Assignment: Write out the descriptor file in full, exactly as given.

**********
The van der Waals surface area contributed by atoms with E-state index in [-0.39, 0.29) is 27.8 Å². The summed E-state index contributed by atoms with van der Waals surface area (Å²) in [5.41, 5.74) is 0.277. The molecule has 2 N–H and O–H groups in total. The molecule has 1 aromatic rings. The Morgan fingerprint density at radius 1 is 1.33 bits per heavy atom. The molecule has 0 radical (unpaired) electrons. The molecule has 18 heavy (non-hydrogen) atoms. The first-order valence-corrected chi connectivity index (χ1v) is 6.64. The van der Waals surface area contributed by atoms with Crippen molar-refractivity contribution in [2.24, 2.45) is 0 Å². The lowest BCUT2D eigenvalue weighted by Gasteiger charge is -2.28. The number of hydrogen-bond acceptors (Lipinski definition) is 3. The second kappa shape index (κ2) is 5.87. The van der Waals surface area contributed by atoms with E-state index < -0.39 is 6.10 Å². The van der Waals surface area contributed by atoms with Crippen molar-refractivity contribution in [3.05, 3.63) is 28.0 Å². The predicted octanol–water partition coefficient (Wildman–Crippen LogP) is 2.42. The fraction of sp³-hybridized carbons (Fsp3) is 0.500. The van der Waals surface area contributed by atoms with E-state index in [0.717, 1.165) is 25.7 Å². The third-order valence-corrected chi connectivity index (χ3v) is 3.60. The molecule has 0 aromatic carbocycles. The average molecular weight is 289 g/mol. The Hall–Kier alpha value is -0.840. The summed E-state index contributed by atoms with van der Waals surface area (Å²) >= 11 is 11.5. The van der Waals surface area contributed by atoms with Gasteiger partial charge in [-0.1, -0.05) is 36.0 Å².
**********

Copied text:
The van der Waals surface area contributed by atoms with E-state index in [-0.39, 0.29) is 27.8 Å². The summed E-state index contributed by atoms with van der Waals surface area (Å²) in [5.41, 5.74) is 0.277. The molecule has 2 N–H and O–H groups in total. The molecule has 1 aromatic rings. The Morgan fingerprint density at radius 1 is 1.33 bits per heavy atom. The molecule has 0 radical (unpaired) electrons. The molecule has 18 heavy (non-hydrogen) atoms. The first-order valence-corrected chi connectivity index (χ1v) is 6.64. The van der Waals surface area contributed by atoms with Crippen molar-refractivity contribution in [2.24, 2.45) is 0 Å². The lowest BCUT2D eigenvalue weighted by Gasteiger charge is -2.28. The number of hydrogen-bond acceptors (Lipinski definition) is 3. The second kappa shape index (κ2) is 5.87. The van der Waals surface area contributed by atoms with E-state index < -0.39 is 6.10 Å². The van der Waals surface area contributed by atoms with Crippen molar-refractivity contribution in [3.05, 3.63) is 28.0 Å². The predicted octanol–water partition coefficient (Wildman–Crippen LogP) is 2.42. The fraction of sp³-hybridized carbons (Fsp3) is 0.500. The van der Waals surface area contributed by atoms with E-state index in [0.717, 1.165) is 25.7 Å². The third-order valence-corrected chi connectivity index (χ3v) is 3.60. The molecule has 0 aromatic carbocycles. The average molecular weight is 289 g/mol. The Hall–Kier alpha value is -0.840. The summed E-state index contributed by atoms with van der Waals surface area (Å²) >= 11 is 11.5. The van der Waals surface area contributed by atoms with Gasteiger partial charge in [-0.1, -0.05) is 36.0 Å².